Photo: Michiharu Okubo
As the St. Louis Symphony concerts this past weekend (October 28 and 29, 2016) demonstrated, the familiar can still feel fresh and new, especially in the hands of inventive and skilled performers like conductor Jun Märkl and pianist Jeremy Denk.
The concerts opened with a work which, while probably familiar to many classical music overs, was nevertheless new to the Powell Hall stage: Liszt's symphonic poem Prometheus. Originally written as the overture for Johann Gottfried Herder's play Prometheus Unbound in 1850 and then reworked five years later as a concise orchestral essay, the piece was inspired by the Greek myth of the god who gave humanity the secret of fire and was horribly punished for it.
For Liszt, it was a story of suffering and glorious redemption-a theme that runs thorough many of Liszt's baker's dozen of symphonic poems (most famously in Les Preludes from 1854). In Prometheus the struggle plays out in an elaborate fugue, culminating in a short but triumphant coda. It's all a bit episodic, but Mr. Märkl gave it a sense of discipline that was very persuasive, and the orchestra responded beautifully. The brass section sounded especially polished when we attended on Saturday night.
Next up was Mozart's Piano Concerto No. 23, the tenth of a set of twelve remarkable concerti the composer premiered in Vienna between 1784 and 1786. It's a work filled with many surprising touches, including a first movement cadenza that anticipates the harmonic developments of the Romantic era and an elegiac Adagio second movement that hints at tragic depths without actually plumbing them.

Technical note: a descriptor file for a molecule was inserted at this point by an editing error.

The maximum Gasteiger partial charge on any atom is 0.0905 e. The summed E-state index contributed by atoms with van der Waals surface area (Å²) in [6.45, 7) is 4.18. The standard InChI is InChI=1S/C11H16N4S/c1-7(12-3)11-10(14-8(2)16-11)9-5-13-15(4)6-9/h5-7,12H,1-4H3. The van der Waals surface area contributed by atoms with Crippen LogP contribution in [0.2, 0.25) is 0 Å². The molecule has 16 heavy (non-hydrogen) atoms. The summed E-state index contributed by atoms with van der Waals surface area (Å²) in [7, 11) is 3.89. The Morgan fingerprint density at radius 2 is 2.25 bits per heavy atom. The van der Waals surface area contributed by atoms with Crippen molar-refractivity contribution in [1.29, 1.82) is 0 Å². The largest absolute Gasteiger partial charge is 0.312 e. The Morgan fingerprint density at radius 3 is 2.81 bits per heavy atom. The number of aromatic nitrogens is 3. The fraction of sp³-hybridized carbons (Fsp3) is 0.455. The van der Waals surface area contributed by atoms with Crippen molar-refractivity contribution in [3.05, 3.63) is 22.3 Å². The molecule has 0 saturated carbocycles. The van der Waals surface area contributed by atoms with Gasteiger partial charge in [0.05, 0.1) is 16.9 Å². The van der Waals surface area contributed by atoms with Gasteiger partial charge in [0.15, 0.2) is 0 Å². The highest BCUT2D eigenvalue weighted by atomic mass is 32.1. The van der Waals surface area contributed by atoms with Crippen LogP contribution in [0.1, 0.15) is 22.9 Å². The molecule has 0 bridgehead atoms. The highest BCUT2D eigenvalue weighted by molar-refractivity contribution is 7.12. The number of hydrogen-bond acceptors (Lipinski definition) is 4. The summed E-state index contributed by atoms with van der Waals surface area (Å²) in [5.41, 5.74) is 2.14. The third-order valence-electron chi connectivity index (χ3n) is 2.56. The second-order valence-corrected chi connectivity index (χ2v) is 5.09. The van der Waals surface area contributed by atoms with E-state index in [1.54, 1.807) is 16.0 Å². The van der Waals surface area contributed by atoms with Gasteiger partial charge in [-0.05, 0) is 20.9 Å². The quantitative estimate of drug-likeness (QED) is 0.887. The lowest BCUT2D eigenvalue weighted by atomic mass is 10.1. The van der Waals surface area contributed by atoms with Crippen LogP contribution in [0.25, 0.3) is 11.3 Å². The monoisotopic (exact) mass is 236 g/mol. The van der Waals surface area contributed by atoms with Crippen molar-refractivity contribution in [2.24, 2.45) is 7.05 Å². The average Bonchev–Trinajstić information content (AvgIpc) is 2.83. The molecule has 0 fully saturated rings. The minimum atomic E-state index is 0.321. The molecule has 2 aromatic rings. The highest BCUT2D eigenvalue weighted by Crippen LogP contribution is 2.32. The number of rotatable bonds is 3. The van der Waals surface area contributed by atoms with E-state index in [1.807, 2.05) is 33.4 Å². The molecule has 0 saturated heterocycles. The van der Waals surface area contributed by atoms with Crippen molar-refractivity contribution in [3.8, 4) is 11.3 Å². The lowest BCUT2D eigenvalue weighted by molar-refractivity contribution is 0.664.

In a 2013 interview for San Francisco Classical Voice, soloist Jeremy Denk observed that "a very important part of playing a Mozart concerto is the wonder of each moment." His impressively nuanced and sensitive performance certainly made the most of the work's many innovative moments while never losing sight of the concerto's structure overall. And, like last week's soloist, Orli Shaham, Mr. Denk was always fully engaged with both the both the music and with Mr. Märkl's equally thoughtful interpretation.
The concert concluded with Arnold Schoenberg's remarkable 1937 orchestration of Brahms's 1961 Piano Quartet No. 1 in G minor. Dark, dramatic, and arresting in its original form, this music becomes, in Schoenberg's radical re-imagining, a stunning symphonic essay that sounds both old and new simultaneously.
Schoenberg uses a large orchestra with instruments that Brahms would never have employed, such as the bass clarinet and a sizeable percussion battery including a xylophone, resulting in a somewhat schizophrenic feel at times. The string quartet peeks out of this great mass of sound occasionally-mostly notably in the Rondo alla zingarese ("in the Gypsy style") final movement, which also included a nice solo by concertmaster David Halen-but for the most part this is music of Wagnerian intensity. Conducting without a score, Mr. Märkl brought out all of this work's wild variety, including the drama of the first movement, the agitation of the second, and the good-humored excess of the finale.
In an interview in the program book, SLSO bassist Sarah Hogan Kaiser says that Mr. Märkl is a favorite conductor with the musicians because "he has a way of expressing his love of music through his conducting in a very sincere and humble way. Everything he does makes the music better, it's not about anything except the music." I certainly heard that dedication to score Saturday night and the symphony musicians responded with virtuoso performances all the way around.
Next at Powell Hall: Han-Na Chang conducts the St. Louis Symphony Orchestra with violin soloist Jan Mrácek in Glinka's Ruslan and Lyudmila Overture, Prokofiev's Violin Concerto No. 1, and Tchaikovsky's Fifth Symphony. Performances are Friday and Saturday at 8 p.m., November 4 and 5.